As we do almost every year, we got to December 30 without having any idea of what we were going to do to celebrate New Year’s.  I don’t really get excited about New Year’s — I like the holiday, I think it’s great to ring in a new year, but after all that goes in to making Christmas, I’m usually pretty spent by December 31.  We usually do very little (if anything) and, since B was born, we don’t always even make it until midnight.

The day after Christmas, though, preparations were obviously underway here in Vienna for something, and it caught my interest.  We had no idea what to expect from a Viennese Silvester (New Year’s Eve) celebration, but given that we won’t have that many opportunities to find out about it, we decided to try to get out and see what was going on.

The noise (including fireworks) and music started early in the morning here (I think it may have contributed to Bailey’s adventure on Saturday) but we were busy all day, looking for Bailey, plus going to the store and doing other usual Saturday kinds of things.  We didn’t head out until after nap time . . . and then once everyone was up and we got the kids bundled up and ready for an evening out, it was nearly 7.

Vienna is amazing on New Year’s Eve.  A bunch of streets in the main part of town were closed down to make a huge, continuous pedestrian zone from the Rathaus to the Hofburg Palace.  There were half a dozen (or more) stages with live music.  Even as early as 7:00, empty champagne bottles stood in doorways and windowsills, and fireworks were being set off on nearly every street corner.  (Although fireworks are technically illegal, it is a law that apparently isn’t enforced — we saw people setting off fireworks just feet from police officers, who didn’t even look in their direction.)  It was crowded, it was loud (fireworks thrown into the Roman ruins in Michaelerplatz create a phenomenal amount of noise) and it was fun.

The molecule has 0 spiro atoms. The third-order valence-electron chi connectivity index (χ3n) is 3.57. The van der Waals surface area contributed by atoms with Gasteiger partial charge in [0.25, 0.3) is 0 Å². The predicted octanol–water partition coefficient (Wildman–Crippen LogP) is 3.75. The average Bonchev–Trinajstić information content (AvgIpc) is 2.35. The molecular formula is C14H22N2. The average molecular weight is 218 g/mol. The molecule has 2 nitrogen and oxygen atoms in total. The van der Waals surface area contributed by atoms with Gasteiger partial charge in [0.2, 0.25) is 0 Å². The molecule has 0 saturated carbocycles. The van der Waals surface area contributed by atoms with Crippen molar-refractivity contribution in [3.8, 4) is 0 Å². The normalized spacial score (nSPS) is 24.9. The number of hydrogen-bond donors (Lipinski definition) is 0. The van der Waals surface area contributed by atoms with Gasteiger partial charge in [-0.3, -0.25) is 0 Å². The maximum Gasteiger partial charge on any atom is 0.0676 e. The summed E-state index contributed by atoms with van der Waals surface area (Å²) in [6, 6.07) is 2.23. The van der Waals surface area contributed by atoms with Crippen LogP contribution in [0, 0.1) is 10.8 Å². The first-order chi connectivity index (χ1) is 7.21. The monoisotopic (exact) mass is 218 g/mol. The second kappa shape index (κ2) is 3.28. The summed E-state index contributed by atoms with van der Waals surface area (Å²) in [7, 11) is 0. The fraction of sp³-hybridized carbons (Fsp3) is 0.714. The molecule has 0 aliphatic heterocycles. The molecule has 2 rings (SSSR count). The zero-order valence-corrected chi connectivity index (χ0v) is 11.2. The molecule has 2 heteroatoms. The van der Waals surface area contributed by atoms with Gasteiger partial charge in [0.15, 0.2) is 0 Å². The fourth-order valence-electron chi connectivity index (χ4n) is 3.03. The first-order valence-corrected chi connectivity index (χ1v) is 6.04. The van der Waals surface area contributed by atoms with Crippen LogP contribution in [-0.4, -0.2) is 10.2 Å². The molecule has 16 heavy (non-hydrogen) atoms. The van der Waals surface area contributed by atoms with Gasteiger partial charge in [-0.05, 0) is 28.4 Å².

We wandered around, grabbed some dinner and took in the sights while the kids rode in the stroller.  After an hour or so, they got cold and wanted to go home, so we went.  We went home, gave them their baths, read stories . . . and decided to go back out.  How many times, after all, are we going to get the chance to celebrate the New Year in Vienna?

Bundled up and put into the stroller again, Liam fell asleep almost instantly.  Benjamin stayed awake.  He rode in the stroller for parts of our tour, and got out and walked for parts.  We went to the Rathaus (which was crazy) and we walked around part of the Ringstrasse, admiring the amateur fireworks displays.  We made our way past the Volksgarten and acquired two paper cups of champagne (they were out of children’s options, so B had to toast the new year with water).  At a quarter of twelve, we were in Michaelerplatz, making our way towards the Hofburg with a throng of other people.  Midnight found us in Heldenplatz, right by the Hofburg, watching an amazing fireworks display with a sleeping toddler and a freaked out preschooler (the 20+ minute duration of the official fireworks display was too much for Benjamin).  We toasted with our leaking paper cups, had a quick kiss and pushed our way back out of the crowd (we left before most everyone else did, for B’s sake — he’d been a trooper but had just had enough) to head towards home.

It was a late night (because of course Liam woke up before we got home) and, in the way that little kids do, there was no sleeping in the next morning.  But I’m so glad we did it.  The me of a year ago would have scoffed at the idea of going out on New Year’s Eve at all . . . who wants to deal with finding a sitter, rushing home to the kids, worrying about the drunk drivers on the road, when we could just stay home and have a nice relaxed evening?  There’s nothing wrong with a nice, relaxed New Year’s Eve, but with a festive, urban celebration literally steps from our front door, it would have been such a shame to miss it.  Not only did we go out, experience the Viennese Silvester, and have a great time, but our kids got to be a part of it.  I’m really grateful for the ways in which I’ve made some little changes in the past year, because the sum of those changes mean that I get to have simple, pleasant experiences like this with my family.  It’s exactly what I wanted to learn to do by coming here.

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  1. Pingback: New Year’s Eve in Vienna | A Mommy Abroad

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